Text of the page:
|/proc||This is a virtual files system containing information about system resources. You can get more information about the meaning of the files in proc by entering the command man proc in a terminal window. The file proc.txt discusses the virtual file system in detail.|
|/root||This is the system administrator user’s home directory. Remember there is a difference between / the root directory and /root the home directory of the root user.|
|/sbin||This contains programs for use by the system administrator.|
|/tmp||This is temporary space for use by the system. It is regularly wiped so remember not to keep anything you want to retain here.|
|/usr||This has programs, libraries and documentation for all the user related programs.|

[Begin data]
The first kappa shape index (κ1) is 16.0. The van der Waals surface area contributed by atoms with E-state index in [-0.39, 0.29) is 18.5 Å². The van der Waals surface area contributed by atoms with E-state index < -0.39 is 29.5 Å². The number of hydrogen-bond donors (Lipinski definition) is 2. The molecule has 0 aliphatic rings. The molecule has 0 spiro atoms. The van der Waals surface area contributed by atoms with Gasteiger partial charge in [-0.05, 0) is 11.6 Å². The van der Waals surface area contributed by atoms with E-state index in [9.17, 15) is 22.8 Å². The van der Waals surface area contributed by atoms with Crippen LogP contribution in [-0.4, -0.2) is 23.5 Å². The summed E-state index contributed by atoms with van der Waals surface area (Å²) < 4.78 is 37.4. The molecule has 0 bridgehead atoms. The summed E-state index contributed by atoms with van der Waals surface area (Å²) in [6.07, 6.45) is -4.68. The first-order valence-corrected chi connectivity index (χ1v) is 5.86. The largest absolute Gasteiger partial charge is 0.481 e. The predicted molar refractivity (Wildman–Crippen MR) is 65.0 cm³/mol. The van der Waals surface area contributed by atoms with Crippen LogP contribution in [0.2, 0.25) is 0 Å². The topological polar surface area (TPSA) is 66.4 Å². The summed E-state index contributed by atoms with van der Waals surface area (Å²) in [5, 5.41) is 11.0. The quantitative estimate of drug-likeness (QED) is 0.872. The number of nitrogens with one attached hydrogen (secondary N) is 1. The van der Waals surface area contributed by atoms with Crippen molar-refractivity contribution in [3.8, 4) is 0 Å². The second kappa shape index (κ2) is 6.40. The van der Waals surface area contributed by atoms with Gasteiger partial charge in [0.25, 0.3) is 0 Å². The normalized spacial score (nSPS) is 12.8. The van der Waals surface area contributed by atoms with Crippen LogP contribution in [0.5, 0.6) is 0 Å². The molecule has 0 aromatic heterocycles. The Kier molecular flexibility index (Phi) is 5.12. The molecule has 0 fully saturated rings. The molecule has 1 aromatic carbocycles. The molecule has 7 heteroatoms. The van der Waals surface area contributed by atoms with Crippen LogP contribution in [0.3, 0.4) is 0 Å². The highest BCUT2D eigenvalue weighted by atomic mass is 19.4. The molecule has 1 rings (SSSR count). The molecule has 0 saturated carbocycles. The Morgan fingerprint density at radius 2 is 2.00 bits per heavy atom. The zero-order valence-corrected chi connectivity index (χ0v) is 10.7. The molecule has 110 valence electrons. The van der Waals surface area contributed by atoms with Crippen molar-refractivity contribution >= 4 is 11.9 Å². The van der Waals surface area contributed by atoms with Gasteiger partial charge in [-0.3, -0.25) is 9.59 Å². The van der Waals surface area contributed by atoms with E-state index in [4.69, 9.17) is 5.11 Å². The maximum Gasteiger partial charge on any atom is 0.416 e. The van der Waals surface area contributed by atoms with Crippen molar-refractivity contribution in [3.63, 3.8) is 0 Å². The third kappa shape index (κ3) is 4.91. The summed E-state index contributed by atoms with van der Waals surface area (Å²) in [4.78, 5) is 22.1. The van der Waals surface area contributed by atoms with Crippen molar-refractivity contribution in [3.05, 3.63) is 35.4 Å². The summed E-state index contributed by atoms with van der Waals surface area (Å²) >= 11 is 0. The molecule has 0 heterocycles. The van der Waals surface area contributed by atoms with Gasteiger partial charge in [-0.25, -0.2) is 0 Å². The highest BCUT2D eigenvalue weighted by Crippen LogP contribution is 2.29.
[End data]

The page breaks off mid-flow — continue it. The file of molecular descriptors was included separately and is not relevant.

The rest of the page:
|/var||This is the storage for all the variable files and the temporary files created by users. Things like the log files, the mail queue, the print spooler area, space for the internet cache or to keep an image of a CD/DVD before burning it.|
Normally there are three types of partition:
►Normal(Physical) Partition: This is primary partition. There’s two ways to create a normal partition.
- MBR: This scheme support a max of four partition and eleven of extended partition. It means we can create max 15 partition. MBR allocated 32bit for logical partition and max disk partition size limit is 2TB.
- GPT: GPT is standard for laying out partition table on physical hard disk. GPT is default to support up to 128 partition. GTP allocated 64bit and max partition size is 8ZB.
►Swap Partition: A swap partition is an area of a disk which can be used with linux kernel memory management subsystem. Swap space are used to supplement the system RAM by holding inactive pages and services of memory. “In simple term we can use a part of hard disk as a RAM”